With the scenario where customization is the keyword, new technologies are gaining more and more space to increase the competitiveness of these companies. According to the Fintech Deep Dive study, investment in artificial intelligence and machine learning models are seen as a priority among businesses, because of the ability of these tools to deliver the most appropriate service for each client’s needs.
“Companies can use them to monitor economic indicators and regulate the client’s portfolio,” explained Ruivo of PwC. “On the marketing side, [machine learning] can create predictive models to understand whether the customer has a propensity to buy a certain product and target campaigns to encourage it. These are examples that generate value.” Despite the considerable challenge of standing out in a disputed market and with consolidated companies, companies operating in the sector have the advantage of being active during a time when the government is about to release services that will promote major changes.
News on the way
Among the new services that reach the financial market, is the Instant Payment System (SPI), whose implementation will begin at the end of this year and will allow the transfer of values between accounts during seven days of the week, 24 hours a day. Another novelty is the authorization for the practice of Regulatory Sanbox, which will allow the experimentation of new products within a regulated environment, and with fewer legal restrictions, in order to foster innovation in the market.
However, it is undeniable that the most commented-on update meets the name of Open Banking (also known as Open Financial System), whose more consistent use will be visible from 2021 onwards. Open Banking will allow the consumer to have mobility about his financial information, being able to use it in other banking institutions besides the one he is a customer and has an account with – and each data exchange between banks only happens with the consent of the user in question.
This “transport” of data will occur through the standardization of APIs (acronym for application programming interface) interfaces that talk to other systems to share data. With all institutions using similar technology, the client will be able to, for example, to hire a product from a bank and allow that institution to access the database that it already has in another company.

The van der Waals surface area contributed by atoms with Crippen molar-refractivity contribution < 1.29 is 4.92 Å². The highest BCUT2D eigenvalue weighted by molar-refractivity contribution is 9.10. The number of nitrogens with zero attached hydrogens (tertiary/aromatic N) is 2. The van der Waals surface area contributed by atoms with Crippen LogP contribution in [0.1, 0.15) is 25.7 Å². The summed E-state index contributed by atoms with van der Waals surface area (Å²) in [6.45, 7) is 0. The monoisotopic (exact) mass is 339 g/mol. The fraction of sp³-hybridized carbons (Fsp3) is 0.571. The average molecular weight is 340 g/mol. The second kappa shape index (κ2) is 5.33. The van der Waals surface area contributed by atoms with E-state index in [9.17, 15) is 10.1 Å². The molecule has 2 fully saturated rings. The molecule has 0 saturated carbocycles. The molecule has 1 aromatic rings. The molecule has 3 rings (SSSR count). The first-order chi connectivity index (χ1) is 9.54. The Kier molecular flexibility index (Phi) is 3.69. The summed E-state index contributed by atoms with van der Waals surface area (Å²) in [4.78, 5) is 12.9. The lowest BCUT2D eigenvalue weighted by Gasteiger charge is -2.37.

For Chen Wei Chi, EY’s partner in Financial Services for Digital Transformation and Innovation, the implementation of Open Banking has the potential to greatly improve the bank’s relationship with its customers, as there will be no imperative need to change banking institutions to obtain a particular benefit. “With open banking, the bank can serve the client in everything. Both in providing services to a part [of the system] where he owns all the revenue and even that part where he is not so good.”
Launched at the end of 2015 in Europe, the Open Banking concept is already applied in some countries. The Global Fintech Adoption Index report, produced by EY, brings as an example the case of Yolt, a service created in the Netherlands and also used by users in the UK, Italy, and France. It allows users to check in a single app their unified financial information, as a balance in each of the banks in which it has account and credit card bills.
The place of the banks in this new moment
Like fintechs, traditional banks will also benefit from the implementation of new technologies. However, they will need to invest in innovations in order not to lose competitiveness, especially after the release of open banking. “What can happen is for banks to become an infrastructure service, in the same way, you buy sanitation or telephone infrastructure,” explained Rafael Pereira, president of the Brazilian Association of Digital Credit (ABCD).
According to the executive, the challenge present within these institutions is to foster an incentive culture that encourages the creation of new products. Mergers and partnerships are not discarded either. “The market has already seen, in other cases, companies grouping together and this will happen in several ways: from fintech to fintech, from bank to bank and between fintechs and banks.”
Chi, from EY, agreed that the moment is one of reinvention for the institutions, but believes that they still have an important space within certain sectors of the population. “There is still an audience, especially the one with the most money and who likes to keep their presence in a more traditional bank.” It also highlights the efforts of the most consolidated institutions to incorporate the best practices created within the te fintechs environment.
“Traditional banks are increasingly adopting [the system of] squads to develop new functions and using design methodologies to create products. Unlike a time ago, when banks created a product and already launched it, they now have the concern to understand the consumer before making this presentation.”
Recently, the rating agency Standard & Poor’s presented a study that analyzed the possibility of traditional Brazilian banks losing market for fintechs. According to the agency’s perception, both sides have forces consistent enough to remain attractive to the local consumer. “New competitors will have a competitive advantage for the coming years, due to their light and agile systems. However, large banks are more experienced in dealing with fraud risk and cybersecurity than startups and fintechs,” explained an excerpt from the report.
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First published in COMPUTERWORLD, a third-party contributor translated and adapted the article from the original. In case of discrepancy, the original will prevail.